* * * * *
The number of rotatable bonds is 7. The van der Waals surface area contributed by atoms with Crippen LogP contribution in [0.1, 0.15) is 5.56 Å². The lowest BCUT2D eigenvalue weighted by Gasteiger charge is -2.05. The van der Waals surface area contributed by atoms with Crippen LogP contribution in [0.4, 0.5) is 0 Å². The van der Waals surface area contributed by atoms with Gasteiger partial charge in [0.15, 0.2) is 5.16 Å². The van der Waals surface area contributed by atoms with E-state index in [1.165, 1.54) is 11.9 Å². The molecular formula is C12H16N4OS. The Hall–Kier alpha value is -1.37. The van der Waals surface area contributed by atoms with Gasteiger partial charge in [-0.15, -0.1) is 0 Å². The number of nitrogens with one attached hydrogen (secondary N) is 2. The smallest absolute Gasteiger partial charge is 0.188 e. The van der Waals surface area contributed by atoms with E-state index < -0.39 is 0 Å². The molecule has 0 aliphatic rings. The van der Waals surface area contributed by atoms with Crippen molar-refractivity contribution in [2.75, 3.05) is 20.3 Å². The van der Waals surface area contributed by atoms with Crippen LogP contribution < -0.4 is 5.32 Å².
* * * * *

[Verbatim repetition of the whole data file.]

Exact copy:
The number of rotatable bonds is 7. The van der Waals surface area contributed by atoms with Crippen LogP contribution in [0.1, 0.15) is 5.56 Å². The lowest BCUT2D eigenvalue weighted by Gasteiger charge is -2.05. The van der Waals surface area contributed by atoms with Crippen LogP contribution in [0.4, 0.5) is 0 Å². The van der Waals surface area contributed by atoms with Gasteiger partial charge in [0.15, 0.2) is 5.16 Å². The van der Waals surface area contributed by atoms with E-state index in [1.165, 1.54) is 11.9 Å². The molecular formula is C12H16N4OS. The Hall–Kier alpha value is -1.37. The van der Waals surface area contributed by atoms with Gasteiger partial charge in [-0.15, -0.1) is 0 Å². The number of nitrogens with one attached hydrogen (secondary N) is 2. The smallest absolute Gasteiger partial charge is 0.188 e. The van der Waals surface area contributed by atoms with E-state index < -0.39 is 0 Å². The molecule has 0 aliphatic rings. The van der Waals surface area contributed by atoms with Crippen molar-refractivity contribution in [2.75, 3.05) is 20.3 Å². The van der Waals surface area contributed by atoms with Crippen LogP contribution < -0.4 is 5.32 Å².